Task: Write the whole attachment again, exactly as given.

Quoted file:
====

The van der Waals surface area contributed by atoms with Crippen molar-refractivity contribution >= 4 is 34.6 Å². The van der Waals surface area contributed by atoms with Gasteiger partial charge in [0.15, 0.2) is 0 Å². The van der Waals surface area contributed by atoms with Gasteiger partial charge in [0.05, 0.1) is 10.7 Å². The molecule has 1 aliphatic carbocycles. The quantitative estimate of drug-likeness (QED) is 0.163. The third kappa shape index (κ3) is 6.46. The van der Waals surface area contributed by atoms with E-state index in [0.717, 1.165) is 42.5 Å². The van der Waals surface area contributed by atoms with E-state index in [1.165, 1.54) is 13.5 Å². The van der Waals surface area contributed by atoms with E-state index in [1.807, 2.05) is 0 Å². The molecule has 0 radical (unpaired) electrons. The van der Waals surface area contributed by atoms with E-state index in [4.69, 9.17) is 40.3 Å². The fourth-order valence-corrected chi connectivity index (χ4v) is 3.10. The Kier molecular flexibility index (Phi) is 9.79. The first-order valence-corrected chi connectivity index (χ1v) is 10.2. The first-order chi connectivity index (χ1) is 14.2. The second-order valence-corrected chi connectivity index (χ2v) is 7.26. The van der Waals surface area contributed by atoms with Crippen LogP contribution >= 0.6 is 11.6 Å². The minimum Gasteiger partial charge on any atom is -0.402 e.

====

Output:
The van der Waals surface area contributed by atoms with Crippen molar-refractivity contribution >= 4 is 34.6 Å². The van der Waals surface area contributed by atoms with Gasteiger partial charge in [0.15, 0.2) is 0 Å². The van der Waals surface area contributed by atoms with Gasteiger partial charge in [0.05, 0.1) is 10.7 Å². The molecule has 1 aliphatic carbocycles. The quantitative estimate of drug-likeness (QED) is 0.163. The third kappa shape index (κ3) is 6.46. The van der Waals surface area contributed by atoms with E-state index in [0.717, 1.165) is 42.5 Å². The van der Waals surface area contributed by atoms with E-state index in [1.165, 1.54) is 13.5 Å². The van der Waals surface area contributed by atoms with E-state index in [1.807, 2.05) is 0 Å². The molecule has 0 radical (unpaired) electrons. The van der Waals surface area contributed by atoms with E-state index in [4.69, 9.17) is 40.3 Å². The fourth-order valence-corrected chi connectivity index (χ4v) is 3.10. The Kier molecular flexibility index (Phi) is 9.79. The first-order valence-corrected chi connectivity index (χ1v) is 10.2. The first-order chi connectivity index (χ1) is 14.2. The second-order valence-corrected chi connectivity index (χ2v) is 7.26. The van der Waals surface area contributed by atoms with Crippen LogP contribution >= 0.6 is 11.6 Å². The minimum Gasteiger partial charge on any atom is -0.402 e.